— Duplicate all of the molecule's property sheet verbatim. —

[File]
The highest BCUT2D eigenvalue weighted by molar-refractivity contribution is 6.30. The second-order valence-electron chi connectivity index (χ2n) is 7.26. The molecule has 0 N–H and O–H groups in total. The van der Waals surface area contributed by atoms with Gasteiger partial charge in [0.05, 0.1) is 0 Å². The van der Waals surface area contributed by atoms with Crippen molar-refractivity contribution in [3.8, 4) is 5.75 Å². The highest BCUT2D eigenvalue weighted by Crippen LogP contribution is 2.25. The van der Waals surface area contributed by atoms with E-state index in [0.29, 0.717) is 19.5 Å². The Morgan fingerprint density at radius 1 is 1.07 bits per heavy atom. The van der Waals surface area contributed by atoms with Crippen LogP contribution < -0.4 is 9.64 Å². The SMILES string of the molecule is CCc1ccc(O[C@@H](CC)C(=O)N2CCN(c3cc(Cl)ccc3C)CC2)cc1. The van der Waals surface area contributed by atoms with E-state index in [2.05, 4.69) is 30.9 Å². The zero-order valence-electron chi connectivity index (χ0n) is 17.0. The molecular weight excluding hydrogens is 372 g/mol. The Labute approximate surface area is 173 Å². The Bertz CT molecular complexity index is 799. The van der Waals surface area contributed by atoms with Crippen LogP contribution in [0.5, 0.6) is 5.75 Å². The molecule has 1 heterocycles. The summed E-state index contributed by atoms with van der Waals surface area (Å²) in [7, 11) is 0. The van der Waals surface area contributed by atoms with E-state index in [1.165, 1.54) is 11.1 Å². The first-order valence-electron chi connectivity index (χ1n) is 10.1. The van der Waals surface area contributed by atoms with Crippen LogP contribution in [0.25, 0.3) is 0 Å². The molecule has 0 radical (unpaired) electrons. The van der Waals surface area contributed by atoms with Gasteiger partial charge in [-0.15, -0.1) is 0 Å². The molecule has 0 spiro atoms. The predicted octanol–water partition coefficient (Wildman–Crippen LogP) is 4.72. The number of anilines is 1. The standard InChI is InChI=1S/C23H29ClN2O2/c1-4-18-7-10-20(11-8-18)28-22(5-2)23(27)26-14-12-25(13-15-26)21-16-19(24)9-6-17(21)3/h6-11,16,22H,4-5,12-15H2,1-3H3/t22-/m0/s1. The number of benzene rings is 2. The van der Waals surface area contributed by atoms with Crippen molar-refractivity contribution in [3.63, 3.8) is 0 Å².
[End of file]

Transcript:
The highest BCUT2D eigenvalue weighted by molar-refractivity contribution is 6.30. The second-order valence-electron chi connectivity index (χ2n) is 7.26. The molecule has 0 N–H and O–H groups in total. The van der Waals surface area contributed by atoms with Gasteiger partial charge in [0.05, 0.1) is 0 Å². The van der Waals surface area contributed by atoms with Crippen molar-refractivity contribution in [3.8, 4) is 5.75 Å². The highest BCUT2D eigenvalue weighted by Crippen LogP contribution is 2.25. The van der Waals surface area contributed by atoms with E-state index in [0.29, 0.717) is 19.5 Å². The Morgan fingerprint density at radius 1 is 1.07 bits per heavy atom. The van der Waals surface area contributed by atoms with Crippen LogP contribution < -0.4 is 9.64 Å². The SMILES string of the molecule is CCc1ccc(O[C@@H](CC)C(=O)N2CCN(c3cc(Cl)ccc3C)CC2)cc1. The van der Waals surface area contributed by atoms with E-state index in [2.05, 4.69) is 30.9 Å². The zero-order valence-electron chi connectivity index (χ0n) is 17.0. The molecular weight excluding hydrogens is 372 g/mol. The Labute approximate surface area is 173 Å². The Bertz CT molecular complexity index is 799. The van der Waals surface area contributed by atoms with Crippen LogP contribution in [0.5, 0.6) is 5.75 Å². The molecule has 1 heterocycles. The summed E-state index contributed by atoms with van der Waals surface area (Å²) in [7, 11) is 0. The van der Waals surface area contributed by atoms with E-state index in [1.165, 1.54) is 11.1 Å². The first-order valence-electron chi connectivity index (χ1n) is 10.1. The van der Waals surface area contributed by atoms with Crippen LogP contribution in [0.25, 0.3) is 0 Å². The molecule has 0 radical (unpaired) electrons. The van der Waals surface area contributed by atoms with Gasteiger partial charge in [-0.15, -0.1) is 0 Å². The molecule has 0 spiro atoms. The predicted octanol–water partition coefficient (Wildman–Crippen LogP) is 4.72. The number of anilines is 1. The standard InChI is InChI=1S/C23H29ClN2O2/c1-4-18-7-10-20(11-8-18)28-22(5-2)23(27)26-14-12-25(13-15-26)21-16-19(24)9-6-17(21)3/h6-11,16,22H,4-5,12-15H2,1-3H3/t22-/m0/s1. The number of benzene rings is 2. The van der Waals surface area contributed by atoms with Crippen molar-refractivity contribution in [3.63, 3.8) is 0 Å².